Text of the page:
When a librarian at one of the state universities called to survey this academic library about our plans for re-opening from the pandemic, our response that “we never closed” was met with shock.
Well, actually we did close for a few days between trimesters. But other than that, the library at the National University of Health Sciences in Lombard, Illinois, has remained open to its students and faculty.
While other academic libraries have provided some remote services to their communities, this library has kept its physical space and collections accessible during the COVID-19 pandemic, in addition to continuing to provide its in-person and remote services.
Our unique approach
National University of Health Sciences offers professional degree programs in chiropractic, naturopathy, acupuncture and oriental medicine. We have classes during the daytime as well as in the evening.
Our first indication that this library might be unique in its response was when the reference librarian compiled a summary of pandemic responses at other schools with similar programs. One of these other schools allowed physical access to the library by appointment and only seven students at one time spread over their seven key areas. One chiropractic college library in Florida did re-open to students. Another library did have curbside pick-up and would mail out books to their students (who were responsible for return postage).
According to academic library responses from the Ithaka S+R survey, it was reported that “Of the 1,280 responding to a question about library hours, 457 institutions reported all libraries closed while 359 reported libraries remaining open during their usual hours.”
As the Illinois Executive Order of March 20, 2020 allowed educational institutions to remain open for the purposes of facilitating distance learning and performing critical research, it was determined that the school, including this library, falls within that definition. Here’s how we approached it:
- The library reduced its hours
- We do not allow outside visitors including our alumni
- The staff set up a table in front of circulation with a daily sign-in sheet
- Students are required to display their university ID card
- Signs were posted at the entrance to remind students that face masks were required for admittance and also that they should not enter if they felt any illness.
Despite the fact that our work hours were mainly to cover the circulation desk, the library staff was still able to perform other essential duties such as book orders and process, serials check-in and some document provision. In addition, the library provided a listing of online resources such as open educational resources and open access documents and links to other online resources to support the new online learning environment.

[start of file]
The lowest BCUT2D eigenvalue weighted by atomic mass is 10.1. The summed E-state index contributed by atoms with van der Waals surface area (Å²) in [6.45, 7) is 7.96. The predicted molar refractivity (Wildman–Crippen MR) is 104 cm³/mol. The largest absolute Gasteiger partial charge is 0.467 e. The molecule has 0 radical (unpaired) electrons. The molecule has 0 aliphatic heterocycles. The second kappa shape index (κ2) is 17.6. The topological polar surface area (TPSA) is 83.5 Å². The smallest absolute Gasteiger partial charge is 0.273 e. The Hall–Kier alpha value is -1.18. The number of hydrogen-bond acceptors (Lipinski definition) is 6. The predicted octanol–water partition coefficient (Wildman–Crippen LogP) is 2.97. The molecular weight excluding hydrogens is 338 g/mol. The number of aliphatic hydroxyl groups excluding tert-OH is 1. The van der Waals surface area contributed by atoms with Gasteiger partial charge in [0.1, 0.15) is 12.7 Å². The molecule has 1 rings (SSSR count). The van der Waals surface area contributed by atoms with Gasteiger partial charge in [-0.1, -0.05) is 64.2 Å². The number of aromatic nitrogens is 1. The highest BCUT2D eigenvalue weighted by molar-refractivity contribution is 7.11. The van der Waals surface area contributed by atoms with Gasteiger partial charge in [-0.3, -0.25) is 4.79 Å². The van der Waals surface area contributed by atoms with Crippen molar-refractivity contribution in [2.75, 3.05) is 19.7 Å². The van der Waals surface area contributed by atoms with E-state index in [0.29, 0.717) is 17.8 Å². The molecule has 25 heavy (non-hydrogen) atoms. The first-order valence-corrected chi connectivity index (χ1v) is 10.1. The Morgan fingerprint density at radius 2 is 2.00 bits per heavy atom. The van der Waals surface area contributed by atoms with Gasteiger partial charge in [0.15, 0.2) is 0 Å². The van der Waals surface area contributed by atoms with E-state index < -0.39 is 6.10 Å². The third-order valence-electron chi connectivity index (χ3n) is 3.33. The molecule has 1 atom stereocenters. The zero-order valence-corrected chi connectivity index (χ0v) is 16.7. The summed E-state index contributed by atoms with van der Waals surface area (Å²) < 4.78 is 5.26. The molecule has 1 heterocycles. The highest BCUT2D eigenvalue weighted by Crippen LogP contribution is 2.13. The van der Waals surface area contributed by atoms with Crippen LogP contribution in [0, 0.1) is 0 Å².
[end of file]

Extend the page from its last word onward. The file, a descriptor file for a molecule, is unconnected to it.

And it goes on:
What we learned
What we should have anticipated is that instructors would schedule their online assessments during their class times that were outside of the library’s hours. The library was opened and staffed for use by test-takers only during those identified times. It was very disheartening that we frequently opened hours early only to have the test-takers not show up or show up an hour or two later.
Despite the switch to online learning and the resulting decrease in campus population, library usage was steady, averaging about 20 students per day. Students found that they needed a quiet place to study, away from distractions and also that the library computers could meet the technological requirements of online testing and proctoring better than their personal devices. The library staff also provided a reliable and usually sympathetic actual presence on campus.
The real problem for academic libraries is reserve material. Our reserve material including board review books check out for two hours. Our decision to quarantine means that these items are unavailable for at least three days. In response, the reference librarian prepared instructional handouts on how to prepare for board examination testing for each of our professional programs.
Despite continuing misgivings about being one of the few (perhaps only) academic libraries in Illinois to remain physically open, there are some positive results. The students have thanked the library staff for providing a facility and services as well as being present to respond to their concerns. And our instructors are now more aware of the support to them that the library can provide.
It will be interesting to see how other academic libraries will handle the difficulties that will occur when they begin to re-open their facilities and collections to their patrons. The library staff at National hopes that this short description will provide some useful insights or at least some welcome comic relief.
Our guest blogger today is Russ Iwami. Russ is the Reference Librarian at National University of the Health Sciences (NUHS) Learning Resource Center.